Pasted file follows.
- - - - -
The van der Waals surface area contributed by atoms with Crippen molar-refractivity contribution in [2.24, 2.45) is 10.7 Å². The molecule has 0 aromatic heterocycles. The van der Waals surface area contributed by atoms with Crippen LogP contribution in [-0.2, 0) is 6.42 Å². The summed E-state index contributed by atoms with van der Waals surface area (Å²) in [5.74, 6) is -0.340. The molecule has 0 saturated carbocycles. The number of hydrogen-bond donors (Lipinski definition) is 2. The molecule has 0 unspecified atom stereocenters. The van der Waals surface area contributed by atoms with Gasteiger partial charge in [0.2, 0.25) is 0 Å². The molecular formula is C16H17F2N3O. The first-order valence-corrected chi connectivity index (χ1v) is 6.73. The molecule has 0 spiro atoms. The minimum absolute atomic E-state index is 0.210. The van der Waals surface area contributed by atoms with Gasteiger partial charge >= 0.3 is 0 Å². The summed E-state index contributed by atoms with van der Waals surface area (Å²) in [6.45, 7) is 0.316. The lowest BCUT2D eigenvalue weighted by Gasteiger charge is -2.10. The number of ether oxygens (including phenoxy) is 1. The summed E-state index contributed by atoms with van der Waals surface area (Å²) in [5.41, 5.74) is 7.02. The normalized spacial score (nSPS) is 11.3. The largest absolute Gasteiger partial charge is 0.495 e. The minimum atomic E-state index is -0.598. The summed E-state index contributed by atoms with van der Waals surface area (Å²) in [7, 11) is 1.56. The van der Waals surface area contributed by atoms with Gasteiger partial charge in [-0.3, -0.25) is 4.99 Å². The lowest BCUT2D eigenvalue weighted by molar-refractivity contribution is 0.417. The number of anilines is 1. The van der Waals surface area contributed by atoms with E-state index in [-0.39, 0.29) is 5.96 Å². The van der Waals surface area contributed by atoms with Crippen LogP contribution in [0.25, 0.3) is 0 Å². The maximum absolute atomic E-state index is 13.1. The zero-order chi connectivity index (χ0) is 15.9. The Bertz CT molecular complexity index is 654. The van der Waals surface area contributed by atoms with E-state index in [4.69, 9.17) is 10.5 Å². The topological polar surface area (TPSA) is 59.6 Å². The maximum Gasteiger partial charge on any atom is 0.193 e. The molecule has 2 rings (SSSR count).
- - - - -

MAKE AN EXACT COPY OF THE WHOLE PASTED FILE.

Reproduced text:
The van der Waals surface area contributed by atoms with Crippen molar-refractivity contribution in [2.24, 2.45) is 10.7 Å². The molecule has 0 aromatic heterocycles. The van der Waals surface area contributed by atoms with Crippen LogP contribution in [-0.2, 0) is 6.42 Å². The summed E-state index contributed by atoms with van der Waals surface area (Å²) in [5.74, 6) is -0.340. The molecule has 0 saturated carbocycles. The number of hydrogen-bond donors (Lipinski definition) is 2. The molecule has 0 unspecified atom stereocenters. The van der Waals surface area contributed by atoms with Gasteiger partial charge in [0.2, 0.25) is 0 Å². The molecular formula is C16H17F2N3O. The first-order valence-corrected chi connectivity index (χ1v) is 6.73. The molecule has 0 spiro atoms. The minimum absolute atomic E-state index is 0.210. The van der Waals surface area contributed by atoms with Gasteiger partial charge >= 0.3 is 0 Å². The summed E-state index contributed by atoms with van der Waals surface area (Å²) in [6.45, 7) is 0.316. The lowest BCUT2D eigenvalue weighted by Gasteiger charge is -2.10. The number of ether oxygens (including phenoxy) is 1. The summed E-state index contributed by atoms with van der Waals surface area (Å²) in [5.41, 5.74) is 7.02. The normalized spacial score (nSPS) is 11.3. The largest absolute Gasteiger partial charge is 0.495 e. The minimum atomic E-state index is -0.598. The summed E-state index contributed by atoms with van der Waals surface area (Å²) in [7, 11) is 1.56. The van der Waals surface area contributed by atoms with Gasteiger partial charge in [-0.3, -0.25) is 4.99 Å². The lowest BCUT2D eigenvalue weighted by molar-refractivity contribution is 0.417. The number of anilines is 1. The van der Waals surface area contributed by atoms with E-state index in [-0.39, 0.29) is 5.96 Å². The van der Waals surface area contributed by atoms with Crippen LogP contribution in [0.25, 0.3) is 0 Å². The maximum absolute atomic E-state index is 13.1. The zero-order chi connectivity index (χ0) is 15.9. The Bertz CT molecular complexity index is 654. The van der Waals surface area contributed by atoms with E-state index in [4.69, 9.17) is 10.5 Å². The topological polar surface area (TPSA) is 59.6 Å². The maximum Gasteiger partial charge on any atom is 0.193 e. The molecule has 2 rings (SSSR count).